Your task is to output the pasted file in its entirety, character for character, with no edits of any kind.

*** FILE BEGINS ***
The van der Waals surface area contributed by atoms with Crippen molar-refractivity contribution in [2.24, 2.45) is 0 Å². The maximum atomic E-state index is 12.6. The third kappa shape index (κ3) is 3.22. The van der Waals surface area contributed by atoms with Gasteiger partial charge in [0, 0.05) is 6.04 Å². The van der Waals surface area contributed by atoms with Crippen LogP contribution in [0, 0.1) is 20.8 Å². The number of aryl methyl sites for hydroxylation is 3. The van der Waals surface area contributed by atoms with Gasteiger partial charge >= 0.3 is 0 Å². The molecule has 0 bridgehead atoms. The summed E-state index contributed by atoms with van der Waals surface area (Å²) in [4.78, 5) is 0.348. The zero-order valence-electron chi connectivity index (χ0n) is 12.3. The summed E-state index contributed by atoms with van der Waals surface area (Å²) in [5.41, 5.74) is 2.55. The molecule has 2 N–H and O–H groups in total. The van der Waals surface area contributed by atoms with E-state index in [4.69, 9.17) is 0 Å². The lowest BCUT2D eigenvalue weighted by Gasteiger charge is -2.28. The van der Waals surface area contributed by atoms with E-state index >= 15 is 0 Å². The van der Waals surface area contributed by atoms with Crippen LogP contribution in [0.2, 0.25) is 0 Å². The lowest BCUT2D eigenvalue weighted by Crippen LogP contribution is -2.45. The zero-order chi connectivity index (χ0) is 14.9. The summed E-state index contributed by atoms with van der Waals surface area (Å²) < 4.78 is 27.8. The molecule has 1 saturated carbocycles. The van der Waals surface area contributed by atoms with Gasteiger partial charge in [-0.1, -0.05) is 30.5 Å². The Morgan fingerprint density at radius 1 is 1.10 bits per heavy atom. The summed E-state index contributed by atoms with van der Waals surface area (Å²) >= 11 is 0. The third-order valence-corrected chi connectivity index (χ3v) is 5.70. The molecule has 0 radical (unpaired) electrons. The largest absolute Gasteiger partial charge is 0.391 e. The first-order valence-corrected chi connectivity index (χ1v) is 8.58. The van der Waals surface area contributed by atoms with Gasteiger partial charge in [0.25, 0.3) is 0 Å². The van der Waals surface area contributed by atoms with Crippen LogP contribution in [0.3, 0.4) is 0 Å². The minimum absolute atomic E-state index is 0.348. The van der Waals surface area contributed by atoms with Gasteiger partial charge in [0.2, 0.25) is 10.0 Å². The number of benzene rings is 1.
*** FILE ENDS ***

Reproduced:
The van der Waals surface area contributed by atoms with Crippen molar-refractivity contribution in [2.24, 2.45) is 0 Å². The maximum atomic E-state index is 12.6. The third kappa shape index (κ3) is 3.22. The van der Waals surface area contributed by atoms with Gasteiger partial charge in [0, 0.05) is 6.04 Å². The van der Waals surface area contributed by atoms with Crippen LogP contribution in [0, 0.1) is 20.8 Å². The number of aryl methyl sites for hydroxylation is 3. The van der Waals surface area contributed by atoms with Gasteiger partial charge >= 0.3 is 0 Å². The molecule has 0 bridgehead atoms. The summed E-state index contributed by atoms with van der Waals surface area (Å²) in [4.78, 5) is 0.348. The zero-order valence-electron chi connectivity index (χ0n) is 12.3. The summed E-state index contributed by atoms with van der Waals surface area (Å²) in [5.41, 5.74) is 2.55. The molecule has 2 N–H and O–H groups in total. The van der Waals surface area contributed by atoms with E-state index in [4.69, 9.17) is 0 Å². The lowest BCUT2D eigenvalue weighted by Gasteiger charge is -2.28. The van der Waals surface area contributed by atoms with E-state index >= 15 is 0 Å². The van der Waals surface area contributed by atoms with Crippen LogP contribution in [0.2, 0.25) is 0 Å². The lowest BCUT2D eigenvalue weighted by Crippen LogP contribution is -2.45. The zero-order chi connectivity index (χ0) is 14.9. The summed E-state index contributed by atoms with van der Waals surface area (Å²) < 4.78 is 27.8. The molecule has 1 saturated carbocycles. The van der Waals surface area contributed by atoms with Gasteiger partial charge in [-0.1, -0.05) is 30.5 Å². The Morgan fingerprint density at radius 1 is 1.10 bits per heavy atom. The summed E-state index contributed by atoms with van der Waals surface area (Å²) >= 11 is 0. The third-order valence-corrected chi connectivity index (χ3v) is 5.70. The molecule has 0 radical (unpaired) electrons. The largest absolute Gasteiger partial charge is 0.391 e. The first-order valence-corrected chi connectivity index (χ1v) is 8.58. The van der Waals surface area contributed by atoms with Gasteiger partial charge in [0.25, 0.3) is 0 Å². The van der Waals surface area contributed by atoms with Crippen LogP contribution in [0.3, 0.4) is 0 Å². The minimum absolute atomic E-state index is 0.348. The van der Waals surface area contributed by atoms with Gasteiger partial charge in [0.2, 0.25) is 10.0 Å². The number of benzene rings is 1.